A modern TV set however has an emissivity typically of 200cd/m2 and a contrast range of close to 500 to 1 working across the transition between Mesopic and Photopic vision and high Dynamic Range displays could probably attain a fifteen thousand to one contrast ratio and 400 Cd/m2. He demonstrated how the brightness of an image gives immediately a greater reality with more saturated colours and feeling of more detail.
But the detail depends on our ability to resolve detail; human visual acuity is about 1 minute of arc which for a typical cinema 2k image is equivalent to sitting at 3 times screen height or about 1.5 times the screen height for a cinema 4k image. Using the example of the 20m screen ARRI cinema in Munich, three times the screen height was under half the seats and the 1.5 time the screen height was just a few seats in the front row! No one sits in the front row in cinemas though as the audience prefer the back rows (for a number of reasons, as ARRI sponsored university studies have shown!).
But the resolution of the static image in the whole signal chain depends on what is thrown away in compression systems and although there is a very noticeable difference between the original images shot and displayed in 4k rather than 2k, when passed though the current DCI JPEG 2000 compression standard, the difference is not that obvious. He demonstrated with images showing the difference between what was fed to the projector and the original.
Franz Kraus pointed out that we do not go to the cinema to see static images, film is about the moving image, and thus the frame rate of thse systems has a great effect on how we see the image.
He showed many examples of motion blur at different pans and frame rate and static resolution and commented that 48Hz picture were not life like! Something television viewers had known for over 60 years! Work carried out by ARRI with 96Hz, 48Hz and 24Hz images shows that even 96Hz is not fast enough for realistic motion capture. We need to have the option of higher frame rates in the cinema which is a good subject for further discussion.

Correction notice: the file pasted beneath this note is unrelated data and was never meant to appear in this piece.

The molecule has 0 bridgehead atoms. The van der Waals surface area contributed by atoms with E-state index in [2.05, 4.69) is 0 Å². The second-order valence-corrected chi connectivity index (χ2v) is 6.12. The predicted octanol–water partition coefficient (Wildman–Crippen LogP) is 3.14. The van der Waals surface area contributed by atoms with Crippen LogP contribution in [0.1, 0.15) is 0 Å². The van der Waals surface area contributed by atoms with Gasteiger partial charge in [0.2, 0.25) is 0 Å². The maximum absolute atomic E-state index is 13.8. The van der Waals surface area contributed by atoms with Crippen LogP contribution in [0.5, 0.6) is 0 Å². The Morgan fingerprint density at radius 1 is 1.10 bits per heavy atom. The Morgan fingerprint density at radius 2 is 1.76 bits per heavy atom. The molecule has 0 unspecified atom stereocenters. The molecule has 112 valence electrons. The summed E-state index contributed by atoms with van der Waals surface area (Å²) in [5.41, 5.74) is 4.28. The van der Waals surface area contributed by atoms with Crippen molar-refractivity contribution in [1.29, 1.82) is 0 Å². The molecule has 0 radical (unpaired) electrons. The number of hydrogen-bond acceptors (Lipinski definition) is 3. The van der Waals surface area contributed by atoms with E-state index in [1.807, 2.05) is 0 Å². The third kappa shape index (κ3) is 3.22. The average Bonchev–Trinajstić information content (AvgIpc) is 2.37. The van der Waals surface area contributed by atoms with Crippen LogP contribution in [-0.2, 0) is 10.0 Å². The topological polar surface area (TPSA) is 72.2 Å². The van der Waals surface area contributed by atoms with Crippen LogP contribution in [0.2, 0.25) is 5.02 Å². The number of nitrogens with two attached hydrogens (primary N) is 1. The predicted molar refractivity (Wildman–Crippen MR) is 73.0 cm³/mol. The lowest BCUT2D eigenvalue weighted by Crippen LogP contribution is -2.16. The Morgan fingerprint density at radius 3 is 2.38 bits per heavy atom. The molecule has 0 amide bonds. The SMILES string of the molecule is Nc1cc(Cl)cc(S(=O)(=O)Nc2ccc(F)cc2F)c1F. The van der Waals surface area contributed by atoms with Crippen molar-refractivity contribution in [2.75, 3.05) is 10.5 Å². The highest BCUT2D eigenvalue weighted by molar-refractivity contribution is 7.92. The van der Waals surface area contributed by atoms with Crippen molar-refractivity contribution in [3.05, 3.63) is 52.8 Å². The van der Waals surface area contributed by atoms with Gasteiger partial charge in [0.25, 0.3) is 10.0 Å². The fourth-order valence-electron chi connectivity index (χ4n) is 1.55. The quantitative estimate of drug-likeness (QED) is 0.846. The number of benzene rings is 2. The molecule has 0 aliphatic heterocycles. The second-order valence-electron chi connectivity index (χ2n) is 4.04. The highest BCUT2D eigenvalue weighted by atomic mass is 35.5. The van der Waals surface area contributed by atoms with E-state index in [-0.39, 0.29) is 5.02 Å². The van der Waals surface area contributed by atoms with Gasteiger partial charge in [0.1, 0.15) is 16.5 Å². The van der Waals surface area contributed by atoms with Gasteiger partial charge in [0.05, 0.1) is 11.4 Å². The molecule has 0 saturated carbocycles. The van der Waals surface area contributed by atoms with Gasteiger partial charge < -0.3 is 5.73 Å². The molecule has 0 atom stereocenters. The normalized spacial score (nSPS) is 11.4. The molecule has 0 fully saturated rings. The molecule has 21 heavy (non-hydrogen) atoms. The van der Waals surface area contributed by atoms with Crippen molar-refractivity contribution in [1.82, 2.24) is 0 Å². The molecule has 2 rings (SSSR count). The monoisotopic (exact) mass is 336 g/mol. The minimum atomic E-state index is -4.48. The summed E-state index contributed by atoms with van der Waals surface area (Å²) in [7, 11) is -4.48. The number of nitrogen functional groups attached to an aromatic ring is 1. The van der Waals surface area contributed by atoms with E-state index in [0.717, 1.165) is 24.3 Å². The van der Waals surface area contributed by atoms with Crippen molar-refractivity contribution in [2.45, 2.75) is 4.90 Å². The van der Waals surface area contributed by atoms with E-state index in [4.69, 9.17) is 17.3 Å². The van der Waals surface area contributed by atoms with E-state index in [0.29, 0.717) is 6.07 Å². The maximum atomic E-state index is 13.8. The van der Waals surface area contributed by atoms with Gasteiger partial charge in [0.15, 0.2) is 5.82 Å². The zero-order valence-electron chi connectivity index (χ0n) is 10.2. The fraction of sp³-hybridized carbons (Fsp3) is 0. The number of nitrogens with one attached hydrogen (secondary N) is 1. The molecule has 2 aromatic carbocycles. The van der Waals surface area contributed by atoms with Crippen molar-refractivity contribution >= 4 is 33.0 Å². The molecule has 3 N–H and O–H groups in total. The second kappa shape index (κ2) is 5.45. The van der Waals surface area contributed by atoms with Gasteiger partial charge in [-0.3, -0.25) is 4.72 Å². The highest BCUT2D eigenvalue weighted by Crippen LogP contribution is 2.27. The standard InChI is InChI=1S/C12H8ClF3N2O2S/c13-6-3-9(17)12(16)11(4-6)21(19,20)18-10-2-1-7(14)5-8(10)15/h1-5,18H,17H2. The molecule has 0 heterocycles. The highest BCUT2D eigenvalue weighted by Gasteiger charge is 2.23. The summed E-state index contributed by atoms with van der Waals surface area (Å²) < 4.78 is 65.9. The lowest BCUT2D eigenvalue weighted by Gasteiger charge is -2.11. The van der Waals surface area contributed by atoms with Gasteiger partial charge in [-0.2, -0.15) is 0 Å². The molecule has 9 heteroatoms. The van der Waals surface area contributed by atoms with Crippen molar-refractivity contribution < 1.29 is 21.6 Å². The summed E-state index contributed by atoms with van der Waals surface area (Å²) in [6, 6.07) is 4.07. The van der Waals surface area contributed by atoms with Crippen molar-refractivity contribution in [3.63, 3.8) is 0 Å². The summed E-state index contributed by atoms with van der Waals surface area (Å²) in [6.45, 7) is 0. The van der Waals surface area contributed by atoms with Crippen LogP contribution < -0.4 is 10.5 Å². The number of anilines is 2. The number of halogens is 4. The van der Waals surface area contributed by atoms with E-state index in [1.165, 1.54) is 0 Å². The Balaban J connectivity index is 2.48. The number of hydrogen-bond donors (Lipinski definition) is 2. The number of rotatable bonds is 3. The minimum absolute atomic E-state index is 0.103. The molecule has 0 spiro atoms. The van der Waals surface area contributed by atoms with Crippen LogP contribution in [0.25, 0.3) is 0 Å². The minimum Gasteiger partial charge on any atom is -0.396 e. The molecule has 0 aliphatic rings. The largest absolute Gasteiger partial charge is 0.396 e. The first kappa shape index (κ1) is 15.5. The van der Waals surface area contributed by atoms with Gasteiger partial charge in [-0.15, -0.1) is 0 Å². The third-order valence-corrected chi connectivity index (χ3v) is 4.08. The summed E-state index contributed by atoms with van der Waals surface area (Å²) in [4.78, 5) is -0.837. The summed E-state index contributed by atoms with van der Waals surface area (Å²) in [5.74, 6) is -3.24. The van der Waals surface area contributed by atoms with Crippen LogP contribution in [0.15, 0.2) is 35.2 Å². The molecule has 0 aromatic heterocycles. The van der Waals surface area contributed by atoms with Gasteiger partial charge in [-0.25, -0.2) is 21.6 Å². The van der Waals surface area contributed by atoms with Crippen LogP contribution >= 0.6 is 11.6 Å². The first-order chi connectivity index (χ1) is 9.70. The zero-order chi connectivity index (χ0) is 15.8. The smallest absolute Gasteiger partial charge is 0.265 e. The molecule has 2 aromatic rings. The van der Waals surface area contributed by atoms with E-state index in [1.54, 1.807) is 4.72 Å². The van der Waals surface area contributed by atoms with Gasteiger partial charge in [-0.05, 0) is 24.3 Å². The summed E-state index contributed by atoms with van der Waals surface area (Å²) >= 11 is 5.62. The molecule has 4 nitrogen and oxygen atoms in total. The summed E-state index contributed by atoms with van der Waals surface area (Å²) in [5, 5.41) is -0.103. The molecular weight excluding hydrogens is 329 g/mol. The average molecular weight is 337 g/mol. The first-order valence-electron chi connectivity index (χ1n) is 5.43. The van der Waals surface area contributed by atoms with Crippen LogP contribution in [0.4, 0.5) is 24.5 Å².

He summed up by pointing out the dominant factor of perceived image quality in cinemas is screen brightness and contrast as this benefits the audience no matter where they sit or what genre or style of the content. In the camera, image capture capabilities have to surpass the capability of the screen, in dynamic range and additional higher spatial resolution so that audiences will perceive detail from very large image screens and that current DCP compression limits the cinema to 4k.
So what for the cinema of the future as different from television? Franz Kraus postulated that television is a medium which tolerates distraction and interruption, that there are 4 billion TV sets in use worldwide, that a wide range of programmes and it has a successful and growing business model. Television is also under pressure to innovate technically and perhaps will merge with IT. Taking all this into account - TV can exist without the cinema!
He looked at future for television to include future growth with new formats for “on demand” and IP and that the first screen will get bigger and higher quality while the second and third screens will give more content and new business models.
He pointed out the contrast with cinema, that it is a medium demands concentration, that there are about 140 thousand screens worldwide, that about 50 films each year make 80% of the box office revenue, that there is a good business model in Hollywood but perhaps nowhere else and that there is stagnation except in a few regions and little convergence with IT.
Thus cinema needs TV as most of the money is not made by theatric distribution but by other means of distribution and merchandising.
What may be the future of cinema? A few premier cinemas with “Digital 70mm” enhanced experience or an immersive "next gen Imax" experience and can there be any new business models?
Franz Kraus summaries the Digital 70mm enhanced experience as being another story of significant length for another time with video and sound being shared by large groups with concentration and no distractions. Thus the only things that make the theatre attractive are the moving picture on the screen and the surround sound where the aspect ratio is appropriate for the story and the image must be brighter and with a greater contrast ratio and a larger colour space , and if greater reality is required, higher frame rates as well.
Where the audience experiences is actually to be part of the action requires 3D sound giving the same experience in every seat, the screen larger than the field of view with good resolution even as high as 16k, with real world peak brightens of about 1000 cd/m2, a contrast range of about the same as human capabilities say 15 f- stops and the colour space matching visual capability.
And of course a much higher frame rate and may be holographic techniques. And like some Korean cinemas, a 4D effect with seat motion, heat & cold and wind!
Franz Kraus closed his main presentation by reminding us that there needs to be a cinema Labs where new ideas can be tried out. Ideally these need to be accessible in Hollywood, Europe and China so that the researching of the technical possibilities of the new cinema can be carried out in a meaningful way. This would require industry consortia to get the state of the art performance as the creative possibilities of novel innovative cinema technology were explored. This should be under the guidance of the academy (AMPAS) or similar organisation.